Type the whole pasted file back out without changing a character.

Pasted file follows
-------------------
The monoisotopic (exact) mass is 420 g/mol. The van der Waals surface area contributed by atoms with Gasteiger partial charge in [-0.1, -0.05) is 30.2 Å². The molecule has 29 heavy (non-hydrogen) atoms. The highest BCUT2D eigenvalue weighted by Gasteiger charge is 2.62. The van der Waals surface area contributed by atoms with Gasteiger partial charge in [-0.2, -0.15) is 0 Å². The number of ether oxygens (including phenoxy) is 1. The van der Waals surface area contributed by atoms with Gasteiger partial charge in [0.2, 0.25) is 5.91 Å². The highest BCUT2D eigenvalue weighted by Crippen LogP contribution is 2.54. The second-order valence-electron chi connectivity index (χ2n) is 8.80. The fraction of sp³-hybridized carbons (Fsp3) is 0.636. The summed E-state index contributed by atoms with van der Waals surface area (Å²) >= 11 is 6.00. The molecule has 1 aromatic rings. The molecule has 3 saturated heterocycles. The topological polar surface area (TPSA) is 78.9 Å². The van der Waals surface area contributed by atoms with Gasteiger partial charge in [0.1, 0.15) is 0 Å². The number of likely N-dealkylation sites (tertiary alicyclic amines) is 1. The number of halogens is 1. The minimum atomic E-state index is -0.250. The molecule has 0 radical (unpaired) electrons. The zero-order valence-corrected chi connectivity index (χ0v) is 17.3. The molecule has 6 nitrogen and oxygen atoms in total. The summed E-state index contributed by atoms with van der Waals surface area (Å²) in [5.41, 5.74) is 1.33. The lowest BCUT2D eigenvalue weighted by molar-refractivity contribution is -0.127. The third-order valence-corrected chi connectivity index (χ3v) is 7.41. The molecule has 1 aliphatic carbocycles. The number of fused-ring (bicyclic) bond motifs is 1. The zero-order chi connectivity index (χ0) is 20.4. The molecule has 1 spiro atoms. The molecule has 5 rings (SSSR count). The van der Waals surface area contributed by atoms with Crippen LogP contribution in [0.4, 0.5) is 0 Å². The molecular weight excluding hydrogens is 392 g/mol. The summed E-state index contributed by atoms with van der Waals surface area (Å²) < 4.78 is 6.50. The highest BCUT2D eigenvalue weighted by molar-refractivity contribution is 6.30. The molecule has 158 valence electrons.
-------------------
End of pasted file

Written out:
The monoisotopic (exact) mass is 420 g/mol. The van der Waals surface area contributed by atoms with Gasteiger partial charge in [-0.1, -0.05) is 30.2 Å². The molecule has 29 heavy (non-hydrogen) atoms. The highest BCUT2D eigenvalue weighted by Gasteiger charge is 2.62. The van der Waals surface area contributed by atoms with Gasteiger partial charge in [-0.2, -0.15) is 0 Å². The number of ether oxygens (including phenoxy) is 1. The van der Waals surface area contributed by atoms with Gasteiger partial charge in [0.2, 0.25) is 5.91 Å². The highest BCUT2D eigenvalue weighted by Crippen LogP contribution is 2.54. The second-order valence-electron chi connectivity index (χ2n) is 8.80. The fraction of sp³-hybridized carbons (Fsp3) is 0.636. The summed E-state index contributed by atoms with van der Waals surface area (Å²) >= 11 is 6.00. The molecule has 1 aromatic rings. The molecule has 3 saturated heterocycles. The topological polar surface area (TPSA) is 78.9 Å². The van der Waals surface area contributed by atoms with Gasteiger partial charge in [0.1, 0.15) is 0 Å². The number of likely N-dealkylation sites (tertiary alicyclic amines) is 1. The number of halogens is 1. The minimum atomic E-state index is -0.250. The molecule has 0 radical (unpaired) electrons. The zero-order valence-corrected chi connectivity index (χ0v) is 17.3. The molecule has 6 nitrogen and oxygen atoms in total. The summed E-state index contributed by atoms with van der Waals surface area (Å²) in [5.41, 5.74) is 1.33. The lowest BCUT2D eigenvalue weighted by molar-refractivity contribution is -0.127. The third-order valence-corrected chi connectivity index (χ3v) is 7.41. The molecule has 1 aliphatic carbocycles. The number of fused-ring (bicyclic) bond motifs is 1. The zero-order chi connectivity index (χ0) is 20.4. The molecule has 1 spiro atoms. The molecule has 5 rings (SSSR count). The van der Waals surface area contributed by atoms with Crippen LogP contribution in [0.4, 0.5) is 0 Å². The molecular weight excluding hydrogens is 392 g/mol. The summed E-state index contributed by atoms with van der Waals surface area (Å²) < 4.78 is 6.50. The highest BCUT2D eigenvalue weighted by molar-refractivity contribution is 6.30. The molecule has 158 valence electrons.